The academic study of popular culture has been a booming field in the past few decades. At SHU, the English program has recently offered courses in the graphic novel, young adult literature, and film, and I'm offering a course on "Video Game Culture and Theory" during J-term. We have English facutly who write horror, science-fiction, romance, and young adult literature. And I would say that the graphic novel Maus (which we will look at later in the term) has so much cultural gravitas because of its subject matter (the Holocaust) that readers who wouldn't have otherwise looked at a graphic novel have found tremendous value in the form.

I think I may have mentioned that in the world of literature, Harry Potter and the Lord of the Rings are definitely considered popular culture, since they both created a subculture (like Star Wars or Star Trek), with conventions and fan fiction and all sorts of other social events that enlarge the world envisioned by the original author. But Jane Austen also has a huge following outside the literary world -- there's a whole subculture of "Janeites" who study Austen's novels on their own terms, interpreting them according to their own methods and values, and that subculture does not mesh entirely with the literature professors who want to study Jane Austen as literature, not pop culture.

The carnival cover entry is scheduled to post today at 7:00, so you will have time to put it in your portfolio before tomorrow's class.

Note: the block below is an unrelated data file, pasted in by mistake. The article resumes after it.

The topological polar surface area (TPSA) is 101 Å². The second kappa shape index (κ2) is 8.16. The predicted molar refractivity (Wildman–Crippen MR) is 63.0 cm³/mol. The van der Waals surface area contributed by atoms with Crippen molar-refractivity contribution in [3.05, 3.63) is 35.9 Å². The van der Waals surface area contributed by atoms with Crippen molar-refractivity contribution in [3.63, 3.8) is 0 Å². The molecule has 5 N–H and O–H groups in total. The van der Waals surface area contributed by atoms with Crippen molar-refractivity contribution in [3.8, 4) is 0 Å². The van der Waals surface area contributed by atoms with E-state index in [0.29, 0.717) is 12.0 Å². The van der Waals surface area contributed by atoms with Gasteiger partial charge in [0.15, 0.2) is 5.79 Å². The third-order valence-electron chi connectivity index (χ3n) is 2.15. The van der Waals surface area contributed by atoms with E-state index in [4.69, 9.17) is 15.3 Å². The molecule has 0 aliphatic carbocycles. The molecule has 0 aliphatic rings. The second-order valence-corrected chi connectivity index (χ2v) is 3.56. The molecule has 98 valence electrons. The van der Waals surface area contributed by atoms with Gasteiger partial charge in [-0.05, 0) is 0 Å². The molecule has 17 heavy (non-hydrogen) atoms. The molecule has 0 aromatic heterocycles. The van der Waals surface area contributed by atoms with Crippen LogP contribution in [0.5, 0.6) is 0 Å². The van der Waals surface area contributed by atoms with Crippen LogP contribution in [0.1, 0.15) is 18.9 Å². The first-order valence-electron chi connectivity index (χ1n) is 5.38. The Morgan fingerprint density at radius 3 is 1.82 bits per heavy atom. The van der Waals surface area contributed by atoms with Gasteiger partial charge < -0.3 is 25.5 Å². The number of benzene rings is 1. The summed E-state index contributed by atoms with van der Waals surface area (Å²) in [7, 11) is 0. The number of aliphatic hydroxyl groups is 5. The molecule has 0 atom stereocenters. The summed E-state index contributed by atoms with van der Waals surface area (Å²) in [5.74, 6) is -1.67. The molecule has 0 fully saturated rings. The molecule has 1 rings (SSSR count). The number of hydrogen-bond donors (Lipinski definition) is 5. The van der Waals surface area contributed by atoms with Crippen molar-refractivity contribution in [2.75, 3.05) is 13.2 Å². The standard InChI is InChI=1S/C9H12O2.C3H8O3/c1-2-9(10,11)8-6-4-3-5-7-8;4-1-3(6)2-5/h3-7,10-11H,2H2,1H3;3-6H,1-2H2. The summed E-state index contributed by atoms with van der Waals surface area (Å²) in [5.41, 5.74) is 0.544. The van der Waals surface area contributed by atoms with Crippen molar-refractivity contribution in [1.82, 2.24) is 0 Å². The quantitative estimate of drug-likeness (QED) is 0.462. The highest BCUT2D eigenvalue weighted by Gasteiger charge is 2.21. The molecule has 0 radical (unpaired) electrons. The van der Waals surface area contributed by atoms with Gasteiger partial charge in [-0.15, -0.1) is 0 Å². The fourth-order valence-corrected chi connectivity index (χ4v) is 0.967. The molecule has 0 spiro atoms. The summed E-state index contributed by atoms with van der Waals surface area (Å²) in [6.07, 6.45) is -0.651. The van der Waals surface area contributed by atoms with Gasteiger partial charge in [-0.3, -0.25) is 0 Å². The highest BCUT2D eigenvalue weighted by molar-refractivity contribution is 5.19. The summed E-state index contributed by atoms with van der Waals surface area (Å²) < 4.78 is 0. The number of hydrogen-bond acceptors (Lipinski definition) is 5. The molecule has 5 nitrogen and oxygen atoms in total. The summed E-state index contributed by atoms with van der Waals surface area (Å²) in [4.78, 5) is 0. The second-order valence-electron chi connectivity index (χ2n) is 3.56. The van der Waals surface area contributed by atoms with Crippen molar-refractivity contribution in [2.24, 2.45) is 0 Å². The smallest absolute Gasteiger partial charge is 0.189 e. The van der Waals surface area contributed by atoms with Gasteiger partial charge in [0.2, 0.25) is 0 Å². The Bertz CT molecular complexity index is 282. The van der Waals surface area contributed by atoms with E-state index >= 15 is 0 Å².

I actually wrote my blog on the smae subject as your last paragraph. Who is not to say that our children and grandchildren will be studying Harry Potter in high school and college?

Time will tell. Books need to be analyzed over and over again. The argument over whether Hamlet is sane or insane did not stem from just one reading. Conflicting views lead to different interpretations, which lead to further research and study.

As for Harry Potter, it can be used as a useful learning tool. Think about it: Vodlemort believes in the advancement of the pureblood (he himself is a half-blood), not wanting them to mix with half our mudbloods. He brainwashes the purebloods into believing lies about the other races, such as they must have stolen their magic since it cannot have been in their blood. He uses the purebloods to exterminate the other races.

What other radical leader did basically the same things?

Hitler.

Harry Potter is a commentary on the Holocaust, disguised as a fantasy novel.

Hmm...interesting. I never thought of it quite like that, but I can see where you got that idea. It definitely does fit. It's kind of like the whole Crucible witch trials lined up with the Red Scare communist trials.

Matt Henderson:

Well, I don't know about whether Harry Potter is really a Holocaust allegory, or even commentary. Arthur Miller wrote The Crucible while the Red Scare was actually happening, while friends like Elia Kazan were being called in to name names. He has even said in numerous places that The Crucible was written to show a parallel between the anti-communist investigations of the time.